The mayor Chahuites, a town of about 10,000 in Oaxaca -- one of Mexico’s southernmost states -- has been dubbed the “Trump of Oaxaca” by local activists because he wants to shut down a hostel that receives migrants who are seeking to go north toward the United States. The town is on the route used by migrants from Central America and elsewhere who enter Oaxaca from neighboring Chiapas, the state that is adjacent to the border of the Republic of Guatemala.
Currently, hundreds of migrants pass through the refuge in Chahuites, where they rest before going further. Mayor Leobardo Ramos Lázaro has described the migrants as “rebellious.” He also alleges that their behavior has become intolerable. According to his Facebook page, Ramos wrote, “Who wants disciples who use drugs, who come into your homes without permission, who get into fights with each other and put the lives of others at risk?”
In response, Rev. Alejandro Solalinde -- a Catholic priest who founded a migrant hostel in nearby Ixtepec -- posted on Twitter, “The Donald Trump of Oaxaca has arisen for wanting to shut down the migrant hostel in Chahuites…” The hostel Solalinde founded is called “Brothers on the Road.”
The refuge in Chahuites is an extension of Solalinde’s facility in Ixtepec, which is a city of about 24,000 residents, many of whom speak indigenous languages. Every day, according to local reports, dozens of migrants from Central America go to the refuge, seeking a place to rest, eat, and recuperate. Many of them arrive after having hopped on “The Beast” -- a train that departs from near the border of Guatemala and heads north. Migrants ride on the roofs of freight cars on The Beast. Many have been maimed or killed on the route that passes through Chalchihuites.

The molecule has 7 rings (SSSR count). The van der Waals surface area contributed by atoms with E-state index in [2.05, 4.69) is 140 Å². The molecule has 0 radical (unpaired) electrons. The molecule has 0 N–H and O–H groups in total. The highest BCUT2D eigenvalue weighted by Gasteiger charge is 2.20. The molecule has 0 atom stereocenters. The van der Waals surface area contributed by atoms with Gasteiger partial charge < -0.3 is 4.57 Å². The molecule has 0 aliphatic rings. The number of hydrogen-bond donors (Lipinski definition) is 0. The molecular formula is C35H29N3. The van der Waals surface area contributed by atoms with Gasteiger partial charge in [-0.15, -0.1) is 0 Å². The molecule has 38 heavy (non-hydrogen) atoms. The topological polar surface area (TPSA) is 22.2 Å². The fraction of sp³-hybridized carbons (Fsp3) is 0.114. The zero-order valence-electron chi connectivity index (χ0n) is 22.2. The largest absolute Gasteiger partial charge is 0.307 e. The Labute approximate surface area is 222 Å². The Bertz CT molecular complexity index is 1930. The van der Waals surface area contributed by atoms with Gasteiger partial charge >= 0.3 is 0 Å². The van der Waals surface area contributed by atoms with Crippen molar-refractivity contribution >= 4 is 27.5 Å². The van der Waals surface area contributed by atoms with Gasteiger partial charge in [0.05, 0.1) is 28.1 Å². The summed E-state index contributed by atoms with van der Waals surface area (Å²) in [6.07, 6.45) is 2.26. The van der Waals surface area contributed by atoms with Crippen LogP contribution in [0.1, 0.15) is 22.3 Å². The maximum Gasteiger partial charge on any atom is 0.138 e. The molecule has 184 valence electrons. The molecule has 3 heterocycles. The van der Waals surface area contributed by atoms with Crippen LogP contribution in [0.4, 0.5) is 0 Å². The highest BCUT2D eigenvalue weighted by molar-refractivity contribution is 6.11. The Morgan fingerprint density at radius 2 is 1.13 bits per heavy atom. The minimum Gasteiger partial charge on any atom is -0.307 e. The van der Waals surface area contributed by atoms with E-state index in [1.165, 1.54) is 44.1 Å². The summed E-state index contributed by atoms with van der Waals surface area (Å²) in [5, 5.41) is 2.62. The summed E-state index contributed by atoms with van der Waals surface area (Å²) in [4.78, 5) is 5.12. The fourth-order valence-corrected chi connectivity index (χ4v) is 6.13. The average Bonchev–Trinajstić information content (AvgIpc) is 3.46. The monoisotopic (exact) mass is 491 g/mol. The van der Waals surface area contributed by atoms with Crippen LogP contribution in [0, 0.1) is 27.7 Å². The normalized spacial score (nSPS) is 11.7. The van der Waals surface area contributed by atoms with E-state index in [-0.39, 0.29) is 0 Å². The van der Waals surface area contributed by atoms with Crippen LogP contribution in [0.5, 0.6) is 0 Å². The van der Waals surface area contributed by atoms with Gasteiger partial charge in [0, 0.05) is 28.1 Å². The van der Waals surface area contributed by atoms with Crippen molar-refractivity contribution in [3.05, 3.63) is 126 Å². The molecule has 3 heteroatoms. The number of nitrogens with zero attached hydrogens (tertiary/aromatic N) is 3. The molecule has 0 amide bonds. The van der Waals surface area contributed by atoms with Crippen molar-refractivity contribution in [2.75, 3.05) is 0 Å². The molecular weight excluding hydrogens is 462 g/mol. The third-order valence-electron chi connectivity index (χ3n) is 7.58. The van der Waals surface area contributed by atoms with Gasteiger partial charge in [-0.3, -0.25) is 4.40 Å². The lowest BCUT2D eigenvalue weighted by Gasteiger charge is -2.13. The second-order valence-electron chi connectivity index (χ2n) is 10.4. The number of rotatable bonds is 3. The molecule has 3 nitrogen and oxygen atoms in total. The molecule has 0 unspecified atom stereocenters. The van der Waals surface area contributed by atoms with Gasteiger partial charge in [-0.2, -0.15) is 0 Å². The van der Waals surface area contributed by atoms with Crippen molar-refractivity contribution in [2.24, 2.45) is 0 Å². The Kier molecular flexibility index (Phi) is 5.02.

One of the founders of the refuge in Chahuites acknowledged that not all of the migrants there are well-behaved. Alberto Donis Rodríguez said that Ramos called him for meeting and told him that he wanted the refuge closed because of reports of a crime wave there. Ramos said that local families signed a petition to shut the facility down. “We have seen many shirtless migrants, taking drugs and fighting each other. Chalchihuites is no longer like it was. Children can’t play in the street because of the lack of security,” he said.
Ramos called on the activists to take the refuge to the outskirts of town so as to limit migrants’ contact with natives. He said he is expecting an answer from both Solalinde and Donis within one month about the removal of the refuge. “If they don’t relocate it,” Ramos said, “I’ll have to call on the neighbors to shut it down.”